Dolly and her husband Donald moved to Winchester 28 years ago from New York’s Hudson River Valley. 


Since then, Dolly has become a volunteer with Winchester Medical Center’s Hurst House, the Arts Chorale of Winchester Shenandoah Arts, & the Winchester Little Theater. She also serves on the Board of Directors of the Arts Chorale and is 1st Vice President of the Winchester Little Theatre’s Board of Directors. 

Dolly gave us a wonderfully spirited  presentation about her volunteer work with the Winchester Little Theatre (WLT). Years ago, she overheard a conversation about the WLT between 2 WLT box-office ladies in a locker room. She was so impressed that she immediately volunteered to help! Her enthusiasm has not waned and her love of the WLT is inspiring!

Dolly recalled how, as a new intern, she was jaw droppingly awed by the unbelievable talent and level of detail she witnessed in the sets, props and costumes,  and the excellence of the acting. All this work was done by volunteers.

Dolly loved her volunteer job so much that when asked she joined the WLT  Board of Directors, and in 2014 became the Director of Development. This was just about the time that the theater building itself was declared unsafe. WLT had bought the old Pennsylvania Railroad Freight Station back in the 1970’s and even then the building had suffered from years of neglect. However, after  a 2-year renovation WLT  was able to open their theater doors in 1975. By 2014, however, no amount of foundation repair or steel cables could fix the ongoing structural problems. The engineer told Dolly at the time that the building would not survive another ice storm!

The WLT was, and still is, a 501(c)(3) non-profit organization, and except for one part-time manager, everything they do is done by volunteers.  So, it took the wider Winchester community at large to pitch in and help save the WLT building. It is a historic landmark and the remarkable outpouring of the community allowed the WTL to restore the building and turn it into what you see today!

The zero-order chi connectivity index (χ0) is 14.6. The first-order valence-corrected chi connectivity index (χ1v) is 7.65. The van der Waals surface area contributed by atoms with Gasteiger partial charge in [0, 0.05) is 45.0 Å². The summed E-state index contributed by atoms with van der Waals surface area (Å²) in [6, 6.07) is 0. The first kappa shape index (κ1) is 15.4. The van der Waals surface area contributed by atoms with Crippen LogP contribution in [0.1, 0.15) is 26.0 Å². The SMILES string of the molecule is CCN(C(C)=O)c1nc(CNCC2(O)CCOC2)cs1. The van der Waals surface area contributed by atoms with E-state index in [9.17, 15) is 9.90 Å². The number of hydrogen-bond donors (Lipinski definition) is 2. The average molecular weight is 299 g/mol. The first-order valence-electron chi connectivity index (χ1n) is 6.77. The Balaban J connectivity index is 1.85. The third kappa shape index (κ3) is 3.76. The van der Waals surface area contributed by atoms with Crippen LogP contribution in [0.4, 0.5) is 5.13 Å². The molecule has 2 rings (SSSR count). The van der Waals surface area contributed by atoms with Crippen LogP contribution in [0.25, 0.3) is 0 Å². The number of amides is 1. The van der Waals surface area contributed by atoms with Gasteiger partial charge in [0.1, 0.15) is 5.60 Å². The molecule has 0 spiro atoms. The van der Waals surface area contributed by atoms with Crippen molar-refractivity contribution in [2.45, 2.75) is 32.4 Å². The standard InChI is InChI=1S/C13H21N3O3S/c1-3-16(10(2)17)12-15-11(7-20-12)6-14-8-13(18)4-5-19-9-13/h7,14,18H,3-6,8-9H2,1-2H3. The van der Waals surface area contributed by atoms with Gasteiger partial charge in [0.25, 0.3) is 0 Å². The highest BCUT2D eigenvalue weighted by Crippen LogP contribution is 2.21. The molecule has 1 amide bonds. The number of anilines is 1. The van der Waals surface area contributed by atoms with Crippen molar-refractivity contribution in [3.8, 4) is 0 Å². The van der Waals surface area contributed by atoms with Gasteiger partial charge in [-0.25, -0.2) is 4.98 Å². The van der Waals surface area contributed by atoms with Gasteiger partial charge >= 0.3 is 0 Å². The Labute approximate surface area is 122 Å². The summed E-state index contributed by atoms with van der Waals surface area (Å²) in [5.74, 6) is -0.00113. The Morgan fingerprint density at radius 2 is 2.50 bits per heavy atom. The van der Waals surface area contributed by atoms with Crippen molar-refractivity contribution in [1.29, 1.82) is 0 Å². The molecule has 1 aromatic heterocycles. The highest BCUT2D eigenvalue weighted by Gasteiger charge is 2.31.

The WLT website below is very easy to navigate and you can read about all the upcoming performances  and explore ticket options.

Dolly specifically pointed out  the affordability of WLT tickets and the great flexibility built into the season subscription package,  which is a bargain at  only $95!  She also advised buying tickets early because some shows are sold out long before the performances.

If you are interested in a little Winchester history, and the WLT venue back in the early days at the old Bark Mill Theater, check out the link below:



Andrea Cosans
Executive Director
Congregational Community Action Plan (CCAP) 112 South Kent St.
Winchester, VA 22601 

Highlights from the Presentation


Andrea has over 16 years’ experience in day-to-day operations of CCAP. She has run a homeless shelter for women & children and a transitional housing program for homeless individuals & families. In addition, she presided as the Director of Volunteers/Program Development for a youth services agency and most recently was Director of a Probationary Agency that monitored people who were arrested for DUI/minor drug charges for the court system. She has also served as case manager for the chronic mentally ill, helping them get back on their feet and become stable residential members of society.